The Slow Down London Festival got off to an expected slow start on Friday evening as the Big Slow Walk ambled its way across Waterloo Bridge during the capital’s usually hectic rush hour home. It had been billed as a perfect way to relax, an opportunity to really take in some of the loveliest river views in town whilst following a pace used in walking meditation techniques. Yet by the end of it, Darren Lehane, there to capture the tranquil stroll and unwind himself, had almost come to blows with a complete stranger and felt more stressed than ever before.
As a photographer I’m normally used to whizzing around London’s streets at a hundred miles an hour, trying to get from one event to another, so I was genuinely intrigued to see if I could benefit too from following the walk, albeit with my camera clicking away.
The ‘Go Slow Mob’, about 30 strong, young and old, had assembled in a sun bathed Victoria Embankment Gardens, their spirits high and moods bright. "Take your time, walk in single file and really take in the views," said an organiser through a megaphone. "Remember this is all about relaxing and slowing down." With that the walk filed slowly out of the gardens and up onto the bridge, their Slow Down London banners flapping gently in the river breeze. Photographers and news crews jostled for position on the remaining space of pavement, eager to cover the event.
"What do you make of Slow Down London?" an American news reporter asked a passing office worker. He said nothing, shaking his head in bemusement. "Do you think you could benefit from slowing down?" she persisted, desperate to get a response. He glared angrily at her and hurried on. "Get out the way!" shouted another passer-by. "We've got trains to catch!"
It was already clear that the Big Slow Walk wasn't going to win over the workers and commuters rushing towards Waterloo station. It was the end of the working week and the last thing these people wanted was to slow down and take in the view. However, the slow mob pressed on at snail's pace, seemingly oblivious to the irritated glares and mocking laughs their presence was attracting. After all, there were the London Eye and Houses of Parliament to take in and enjoy.
By the time we reached the middle of the bridge the American news reporter was getting ever more despondent. "No one will talk to me. Everyone seems really angry." Moments later I heard someone clearing their throat behind me and sure enough when I looked down at the back of my jeans they were covered in spit. Before I had the chance to identify the culprit another passerby knocked me to one side, almost causing me to drop my pavement. "Do you mind?" I snapped at a middle-aged suit who was looking at me with undisguised fury. "You could at least say sorry!" Instead of an apology, I was greeted with a stream of obscenities. "And you idiots are effing blocking an effing highway," he rounded off. "And that’s effing illegal!" "Excuse me normally works,"I suggested. "Besides no one is blocking a highway, we're just walking at a relaxed pace...nothing illegal there."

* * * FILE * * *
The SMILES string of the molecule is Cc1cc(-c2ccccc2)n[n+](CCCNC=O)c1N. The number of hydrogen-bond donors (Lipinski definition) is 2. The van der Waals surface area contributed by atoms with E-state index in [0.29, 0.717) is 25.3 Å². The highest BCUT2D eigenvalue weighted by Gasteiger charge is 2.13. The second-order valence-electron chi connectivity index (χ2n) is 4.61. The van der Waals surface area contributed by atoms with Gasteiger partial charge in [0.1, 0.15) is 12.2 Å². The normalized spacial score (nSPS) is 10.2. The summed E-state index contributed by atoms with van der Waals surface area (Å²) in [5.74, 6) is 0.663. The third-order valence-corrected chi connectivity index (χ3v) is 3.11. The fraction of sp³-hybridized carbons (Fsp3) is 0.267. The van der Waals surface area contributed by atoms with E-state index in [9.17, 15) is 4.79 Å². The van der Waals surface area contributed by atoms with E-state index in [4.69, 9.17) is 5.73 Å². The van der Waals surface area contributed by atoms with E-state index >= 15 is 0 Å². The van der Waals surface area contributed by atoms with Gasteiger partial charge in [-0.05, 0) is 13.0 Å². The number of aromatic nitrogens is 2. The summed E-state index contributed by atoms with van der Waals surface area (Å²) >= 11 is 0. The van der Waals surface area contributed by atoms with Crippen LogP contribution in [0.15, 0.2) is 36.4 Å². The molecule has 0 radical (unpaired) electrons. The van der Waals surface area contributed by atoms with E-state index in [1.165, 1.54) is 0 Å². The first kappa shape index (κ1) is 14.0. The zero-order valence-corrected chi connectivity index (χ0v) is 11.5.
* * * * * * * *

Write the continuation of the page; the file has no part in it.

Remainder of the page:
"Eff off you effing twat" was his reasoned response as he rushed on. A couple of young girls in the walk heard him and gasped. Suddenly I saw red and hurried after him. "There's no need for that kind of language is there?" I said catching up with him. "Eff off," he said more loudly. It was clear there was no chance of reasoning with him. He was too conditioned by the rush everywhere syndrome of modern life. A world now so angry and unhappy that the prospect of being held up for a minute or two by a one off event was enough to have him swearing and resorting to pedestrian rage.
And now that made me angry. Who gave him the right to barge people violently out of the way, simply because they are walking slower than he would like? Who gave him the right of way? I suddenly thought of the spit on the back of my jeans and, to my great shame, it all boiled up inside of me.
"If that's your attitude," I growled. "Let's go toe to toe and sort it out that way!" Suddenly uncertainty filled his eyes and he hurried away silently. "Typical,"I yelled. "Run away, coward!" I was about to chase after him again when someone tapped me on the shoulder. "Do you think you could do with slowing down?" asked the American reporter, a microphone waved in my face. I glared at her and walked away. "Why won't anyone talk to me in this city?" she wailed after me.
I guess it's going to take some time for us Londoners to really get the hang of slowing down and relaxing a bit. Which is a great shame as the most relaxed people in London that night had just taken 30 minutes to cross the bridge and were heading off for some specially arranged drinks and live music.
As for me, I think I'll stick to covering anti-government riots and demonstrations in future. They're far less stressful!
Many thanks to Darren Lehane. We hope he had a relaxing weekend.
Slow Down London runs till 4th May. Read Slow news. London Presents: Slow Exposure is at Ray's Jazz Cafe, Foyles until 24th May. Come join us at the private view on Friday 1st May - RSVP firstname.lastname@example.org